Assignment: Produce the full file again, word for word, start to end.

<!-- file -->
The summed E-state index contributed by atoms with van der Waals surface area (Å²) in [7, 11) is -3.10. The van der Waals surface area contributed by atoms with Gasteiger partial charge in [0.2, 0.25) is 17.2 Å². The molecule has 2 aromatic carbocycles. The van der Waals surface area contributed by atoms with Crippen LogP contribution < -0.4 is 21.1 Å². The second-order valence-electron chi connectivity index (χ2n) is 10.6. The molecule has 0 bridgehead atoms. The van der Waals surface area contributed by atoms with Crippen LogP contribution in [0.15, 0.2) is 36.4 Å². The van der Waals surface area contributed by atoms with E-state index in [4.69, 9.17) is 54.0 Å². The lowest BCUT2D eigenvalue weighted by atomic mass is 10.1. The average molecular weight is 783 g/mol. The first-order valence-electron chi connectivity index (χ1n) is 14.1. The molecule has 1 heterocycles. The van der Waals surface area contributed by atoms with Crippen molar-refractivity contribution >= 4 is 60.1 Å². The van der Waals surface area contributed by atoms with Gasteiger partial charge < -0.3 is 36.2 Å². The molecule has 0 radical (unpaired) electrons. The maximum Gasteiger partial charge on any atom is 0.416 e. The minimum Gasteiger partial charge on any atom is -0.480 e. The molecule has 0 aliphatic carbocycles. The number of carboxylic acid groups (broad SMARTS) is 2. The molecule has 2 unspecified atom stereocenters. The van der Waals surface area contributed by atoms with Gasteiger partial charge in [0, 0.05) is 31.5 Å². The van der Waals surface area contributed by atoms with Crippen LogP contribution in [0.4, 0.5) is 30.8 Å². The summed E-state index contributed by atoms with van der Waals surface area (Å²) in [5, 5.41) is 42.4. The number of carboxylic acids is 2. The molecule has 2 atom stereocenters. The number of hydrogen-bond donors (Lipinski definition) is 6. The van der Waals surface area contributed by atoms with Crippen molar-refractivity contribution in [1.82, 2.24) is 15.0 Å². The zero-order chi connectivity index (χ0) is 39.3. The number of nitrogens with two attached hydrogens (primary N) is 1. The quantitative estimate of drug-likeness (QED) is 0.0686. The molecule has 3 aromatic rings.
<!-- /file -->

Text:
The summed E-state index contributed by atoms with van der Waals surface area (Å²) in [7, 11) is -3.10. The van der Waals surface area contributed by atoms with Gasteiger partial charge in [0.2, 0.25) is 17.2 Å². The molecule has 2 aromatic carbocycles. The van der Waals surface area contributed by atoms with Crippen LogP contribution < -0.4 is 21.1 Å². The second-order valence-electron chi connectivity index (χ2n) is 10.6. The molecule has 0 bridgehead atoms. The van der Waals surface area contributed by atoms with Crippen LogP contribution in [0.15, 0.2) is 36.4 Å². The van der Waals surface area contributed by atoms with E-state index in [4.69, 9.17) is 54.0 Å². The lowest BCUT2D eigenvalue weighted by atomic mass is 10.1. The average molecular weight is 783 g/mol. The first-order valence-electron chi connectivity index (χ1n) is 14.1. The molecule has 1 heterocycles. The van der Waals surface area contributed by atoms with Crippen molar-refractivity contribution >= 4 is 60.1 Å². The van der Waals surface area contributed by atoms with Gasteiger partial charge < -0.3 is 36.2 Å². The molecule has 0 radical (unpaired) electrons. The maximum Gasteiger partial charge on any atom is 0.416 e. The minimum Gasteiger partial charge on any atom is -0.480 e. The molecule has 0 aliphatic carbocycles. The number of carboxylic acid groups (broad SMARTS) is 2. The molecule has 2 unspecified atom stereocenters. The van der Waals surface area contributed by atoms with Gasteiger partial charge in [0, 0.05) is 31.5 Å². The van der Waals surface area contributed by atoms with Crippen LogP contribution in [0.4, 0.5) is 30.8 Å². The summed E-state index contributed by atoms with van der Waals surface area (Å²) in [5, 5.41) is 42.4. The number of carboxylic acids is 2. The molecule has 2 atom stereocenters. The number of hydrogen-bond donors (Lipinski definition) is 6. The van der Waals surface area contributed by atoms with Crippen molar-refractivity contribution in [1.82, 2.24) is 15.0 Å². The zero-order chi connectivity index (χ0) is 39.3. The number of nitrogens with two attached hydrogens (primary N) is 1. The quantitative estimate of drug-likeness (QED) is 0.0686. The molecule has 3 aromatic rings.